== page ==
A History of the County of Middlesex: Volume 4, Harmondsworth, Hayes, Norwood With Southall, Hillingdon With Uxbridge, Ickenham, Northolt, Perivale, Ruislip, Edgware, Harrow With Pinner. Originally published by Victoria County History, London, 1971.
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ECONOMIC AND SOCIAL HISTORY.
Until the 19th century Northolt was almost exclusively an agricultural community. There seems to have been no other industry in the parish until after the opening of the Paddington Canal in 1801, and there was no corn-mill.
The manorial demesne in 1086 was assessed at 8 hides on which there were two ploughs. The villeins shared a further six ploughs, with room for two more. There was pasture for the cattle of the vill, and the woodland was sufficient to support 200 pigs. (fn. 1) After the Domesday Survey there is no information about the inhabitants or their land until the early 14th century. In 1336 the manorial demesne of Down consisted of 300 a. of arable, 5 a. of meadow, and 20 a. of woodland worth 10s. a year. (fn. 2) In 1388 the demesnes of Northolt and Down together comprised 595 a., including 320 a. of arable, of which 160 a. were sown with corn, and 240 a. of pasture. At this time the agrarian practice on the two manors was almost identical. The chief crops were wheat, oats, and beans, with the addition of peas at Northolt. Both manors supported substantial numbers of sheep-362 at Northolt, 393 at Down-as well as domestic and draught animals. The inventory of each manor included two ploughs. Northolt was valued at £57 and Down at £62. (fn. 3)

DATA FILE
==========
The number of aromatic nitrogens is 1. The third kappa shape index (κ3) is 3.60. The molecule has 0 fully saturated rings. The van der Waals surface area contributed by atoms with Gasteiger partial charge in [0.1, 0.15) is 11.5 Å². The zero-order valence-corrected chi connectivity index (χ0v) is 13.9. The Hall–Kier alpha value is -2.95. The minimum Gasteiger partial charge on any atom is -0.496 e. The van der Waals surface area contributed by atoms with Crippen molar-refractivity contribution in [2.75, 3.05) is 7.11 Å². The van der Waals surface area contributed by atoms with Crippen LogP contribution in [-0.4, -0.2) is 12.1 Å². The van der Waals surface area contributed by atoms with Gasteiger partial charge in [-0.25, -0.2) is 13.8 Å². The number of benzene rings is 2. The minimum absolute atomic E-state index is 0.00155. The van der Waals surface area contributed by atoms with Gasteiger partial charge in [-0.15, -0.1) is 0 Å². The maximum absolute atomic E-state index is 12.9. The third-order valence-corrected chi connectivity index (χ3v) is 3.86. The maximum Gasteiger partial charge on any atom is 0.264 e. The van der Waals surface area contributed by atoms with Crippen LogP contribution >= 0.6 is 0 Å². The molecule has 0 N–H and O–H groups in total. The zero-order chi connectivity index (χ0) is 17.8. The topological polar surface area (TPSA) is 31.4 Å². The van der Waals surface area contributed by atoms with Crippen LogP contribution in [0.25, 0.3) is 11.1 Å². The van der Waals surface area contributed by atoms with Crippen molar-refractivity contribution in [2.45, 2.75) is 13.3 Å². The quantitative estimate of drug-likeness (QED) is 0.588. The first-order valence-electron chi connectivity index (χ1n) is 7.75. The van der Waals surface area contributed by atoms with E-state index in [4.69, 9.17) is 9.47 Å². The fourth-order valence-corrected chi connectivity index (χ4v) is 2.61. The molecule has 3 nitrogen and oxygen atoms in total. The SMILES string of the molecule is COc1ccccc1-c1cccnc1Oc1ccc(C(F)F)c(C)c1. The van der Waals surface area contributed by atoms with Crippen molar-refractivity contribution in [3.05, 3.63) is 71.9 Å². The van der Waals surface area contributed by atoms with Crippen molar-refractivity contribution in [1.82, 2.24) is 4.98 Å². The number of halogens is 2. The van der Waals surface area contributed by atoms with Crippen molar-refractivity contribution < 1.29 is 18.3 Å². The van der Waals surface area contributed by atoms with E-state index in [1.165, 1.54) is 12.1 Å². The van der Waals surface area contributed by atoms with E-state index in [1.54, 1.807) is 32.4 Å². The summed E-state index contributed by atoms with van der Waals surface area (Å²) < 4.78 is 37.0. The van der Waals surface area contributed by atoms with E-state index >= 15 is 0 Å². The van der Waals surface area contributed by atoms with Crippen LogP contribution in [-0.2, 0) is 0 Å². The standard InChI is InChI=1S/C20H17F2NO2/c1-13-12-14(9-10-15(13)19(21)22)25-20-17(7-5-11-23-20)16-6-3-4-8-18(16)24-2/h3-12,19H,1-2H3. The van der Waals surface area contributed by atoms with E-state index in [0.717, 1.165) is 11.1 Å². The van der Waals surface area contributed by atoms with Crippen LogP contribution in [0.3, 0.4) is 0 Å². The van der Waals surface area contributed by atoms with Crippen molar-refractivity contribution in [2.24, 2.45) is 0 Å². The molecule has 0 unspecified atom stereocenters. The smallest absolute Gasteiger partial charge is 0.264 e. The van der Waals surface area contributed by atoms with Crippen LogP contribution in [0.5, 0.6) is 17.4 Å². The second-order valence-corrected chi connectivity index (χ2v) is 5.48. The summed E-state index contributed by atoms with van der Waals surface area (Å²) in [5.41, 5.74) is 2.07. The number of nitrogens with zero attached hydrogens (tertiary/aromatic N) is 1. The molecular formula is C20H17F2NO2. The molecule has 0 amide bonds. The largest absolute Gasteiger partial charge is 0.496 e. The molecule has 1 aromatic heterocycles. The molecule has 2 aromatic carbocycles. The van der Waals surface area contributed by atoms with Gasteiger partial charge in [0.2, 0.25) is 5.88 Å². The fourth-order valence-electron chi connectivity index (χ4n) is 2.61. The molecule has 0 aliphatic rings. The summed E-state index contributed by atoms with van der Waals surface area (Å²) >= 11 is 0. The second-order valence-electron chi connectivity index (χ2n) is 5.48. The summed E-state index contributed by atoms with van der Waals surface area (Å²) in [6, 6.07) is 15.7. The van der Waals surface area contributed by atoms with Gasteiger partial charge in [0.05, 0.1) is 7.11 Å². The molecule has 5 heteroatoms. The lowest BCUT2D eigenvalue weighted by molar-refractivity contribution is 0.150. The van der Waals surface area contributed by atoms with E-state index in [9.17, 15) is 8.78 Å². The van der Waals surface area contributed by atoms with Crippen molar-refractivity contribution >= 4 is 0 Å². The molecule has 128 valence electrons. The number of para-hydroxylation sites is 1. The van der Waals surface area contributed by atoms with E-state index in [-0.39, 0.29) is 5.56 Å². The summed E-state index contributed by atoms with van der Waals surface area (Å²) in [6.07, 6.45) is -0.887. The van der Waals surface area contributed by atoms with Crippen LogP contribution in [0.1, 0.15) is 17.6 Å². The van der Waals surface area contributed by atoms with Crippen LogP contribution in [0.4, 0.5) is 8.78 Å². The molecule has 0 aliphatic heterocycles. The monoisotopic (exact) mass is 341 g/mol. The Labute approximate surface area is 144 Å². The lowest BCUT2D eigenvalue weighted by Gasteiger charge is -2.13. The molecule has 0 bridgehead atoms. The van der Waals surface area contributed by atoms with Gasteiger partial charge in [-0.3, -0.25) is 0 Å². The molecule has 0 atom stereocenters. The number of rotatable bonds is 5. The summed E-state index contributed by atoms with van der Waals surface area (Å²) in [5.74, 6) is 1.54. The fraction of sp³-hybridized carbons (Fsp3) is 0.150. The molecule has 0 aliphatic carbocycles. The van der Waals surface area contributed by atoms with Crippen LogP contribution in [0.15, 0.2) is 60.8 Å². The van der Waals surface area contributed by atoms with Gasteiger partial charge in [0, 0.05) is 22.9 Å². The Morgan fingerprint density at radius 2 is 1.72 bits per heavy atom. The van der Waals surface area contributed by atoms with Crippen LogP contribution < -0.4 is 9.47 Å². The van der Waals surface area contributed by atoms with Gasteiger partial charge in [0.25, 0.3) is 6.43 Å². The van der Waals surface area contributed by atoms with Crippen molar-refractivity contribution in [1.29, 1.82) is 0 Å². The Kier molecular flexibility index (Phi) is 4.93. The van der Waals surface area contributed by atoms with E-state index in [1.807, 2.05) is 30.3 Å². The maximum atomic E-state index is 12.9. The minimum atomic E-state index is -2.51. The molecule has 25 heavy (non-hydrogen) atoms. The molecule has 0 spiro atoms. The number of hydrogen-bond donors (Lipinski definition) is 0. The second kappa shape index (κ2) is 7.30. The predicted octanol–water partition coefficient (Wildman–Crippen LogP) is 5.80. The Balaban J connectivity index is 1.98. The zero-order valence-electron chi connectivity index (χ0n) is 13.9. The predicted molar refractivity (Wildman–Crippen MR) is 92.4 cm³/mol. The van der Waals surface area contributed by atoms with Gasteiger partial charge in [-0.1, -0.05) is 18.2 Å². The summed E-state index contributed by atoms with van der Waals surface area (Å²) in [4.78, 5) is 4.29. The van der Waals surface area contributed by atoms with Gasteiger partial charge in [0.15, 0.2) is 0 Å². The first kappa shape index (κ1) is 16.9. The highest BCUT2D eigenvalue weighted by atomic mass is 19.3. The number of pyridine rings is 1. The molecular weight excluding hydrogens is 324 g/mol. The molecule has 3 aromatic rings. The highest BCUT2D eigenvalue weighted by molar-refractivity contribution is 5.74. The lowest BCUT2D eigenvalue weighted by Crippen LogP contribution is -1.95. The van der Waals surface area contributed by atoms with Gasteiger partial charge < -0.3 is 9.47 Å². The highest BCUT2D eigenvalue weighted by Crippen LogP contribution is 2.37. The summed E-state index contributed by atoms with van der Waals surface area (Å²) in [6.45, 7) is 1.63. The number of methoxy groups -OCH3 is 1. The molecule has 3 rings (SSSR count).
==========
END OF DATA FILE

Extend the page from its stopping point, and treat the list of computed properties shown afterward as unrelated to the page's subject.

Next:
After the manors passed to Westminster Abbey in 1399, nothing is known of their economy until 1492 when the demesnes of Northolt and Down were leased separately at an annual farm of £15 8s. and £13 6s. 8d. respectively. (fn. 4) Oats from Northolt were delivered to Westminster in the early 16th century, (fn. 5) and in 1534 the abbey paid for the erection of new farm buildings on the manor. (fn. 6) A year later the two manors were together valued at £34. (fn. 7)
Regulations governing the use of the open fields and the conditions of copyhold tenure were repeated in the manor courts of Northolt and Down at intervals during the 16th and 17th centuries. Copyholders were entitled to fell timber on their land, and to lease their land for three years without leave. They were liable for the maintenance of gates, and to observe the regulations governing the pasturing of cattle, geese, and sheep on the common fields, the ringing of hogs, and the gathering of acorns. (fn. 8)